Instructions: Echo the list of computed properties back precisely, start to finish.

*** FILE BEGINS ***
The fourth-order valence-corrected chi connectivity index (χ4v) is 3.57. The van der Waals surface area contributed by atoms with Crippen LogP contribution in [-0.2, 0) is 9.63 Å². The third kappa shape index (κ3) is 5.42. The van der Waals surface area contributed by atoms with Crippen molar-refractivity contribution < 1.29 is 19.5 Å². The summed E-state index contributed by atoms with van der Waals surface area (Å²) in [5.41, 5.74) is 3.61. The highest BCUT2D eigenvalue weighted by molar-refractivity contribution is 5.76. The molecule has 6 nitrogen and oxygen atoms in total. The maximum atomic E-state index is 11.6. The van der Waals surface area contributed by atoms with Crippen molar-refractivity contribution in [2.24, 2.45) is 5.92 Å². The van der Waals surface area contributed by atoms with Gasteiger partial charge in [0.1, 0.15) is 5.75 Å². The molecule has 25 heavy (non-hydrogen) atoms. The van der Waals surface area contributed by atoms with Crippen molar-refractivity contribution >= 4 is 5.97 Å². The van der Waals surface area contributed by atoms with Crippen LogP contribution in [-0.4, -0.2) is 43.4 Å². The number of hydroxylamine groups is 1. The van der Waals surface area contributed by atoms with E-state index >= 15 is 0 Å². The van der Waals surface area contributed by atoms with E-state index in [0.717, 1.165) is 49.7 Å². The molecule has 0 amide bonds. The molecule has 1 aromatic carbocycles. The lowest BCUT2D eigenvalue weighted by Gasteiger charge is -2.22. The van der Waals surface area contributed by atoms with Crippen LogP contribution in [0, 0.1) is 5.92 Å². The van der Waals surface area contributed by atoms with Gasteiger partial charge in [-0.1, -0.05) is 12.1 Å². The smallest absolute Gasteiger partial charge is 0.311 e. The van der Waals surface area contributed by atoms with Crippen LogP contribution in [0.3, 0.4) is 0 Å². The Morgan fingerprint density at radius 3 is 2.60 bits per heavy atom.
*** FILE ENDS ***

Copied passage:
The fourth-order valence-corrected chi connectivity index (χ4v) is 3.57. The van der Waals surface area contributed by atoms with Crippen LogP contribution in [-0.2, 0) is 9.63 Å². The third kappa shape index (κ3) is 5.42. The van der Waals surface area contributed by atoms with Crippen molar-refractivity contribution < 1.29 is 19.5 Å². The summed E-state index contributed by atoms with van der Waals surface area (Å²) in [5.41, 5.74) is 3.61. The highest BCUT2D eigenvalue weighted by molar-refractivity contribution is 5.76. The molecule has 6 nitrogen and oxygen atoms in total. The maximum atomic E-state index is 11.6. The van der Waals surface area contributed by atoms with Crippen molar-refractivity contribution in [2.24, 2.45) is 5.92 Å². The van der Waals surface area contributed by atoms with Gasteiger partial charge in [0.1, 0.15) is 5.75 Å². The molecule has 25 heavy (non-hydrogen) atoms. The van der Waals surface area contributed by atoms with Crippen molar-refractivity contribution >= 4 is 5.97 Å². The van der Waals surface area contributed by atoms with Crippen LogP contribution in [-0.4, -0.2) is 43.4 Å². The number of hydroxylamine groups is 1. The van der Waals surface area contributed by atoms with E-state index >= 15 is 0 Å². The van der Waals surface area contributed by atoms with E-state index in [0.717, 1.165) is 49.7 Å². The molecule has 0 amide bonds. The molecule has 1 aromatic carbocycles. The lowest BCUT2D eigenvalue weighted by Gasteiger charge is -2.22. The van der Waals surface area contributed by atoms with Crippen LogP contribution in [0, 0.1) is 5.92 Å². The van der Waals surface area contributed by atoms with Gasteiger partial charge in [-0.1, -0.05) is 12.1 Å². The smallest absolute Gasteiger partial charge is 0.311 e. The van der Waals surface area contributed by atoms with Crippen LogP contribution in [0.3, 0.4) is 0 Å². The Morgan fingerprint density at radius 3 is 2.60 bits per heavy atom.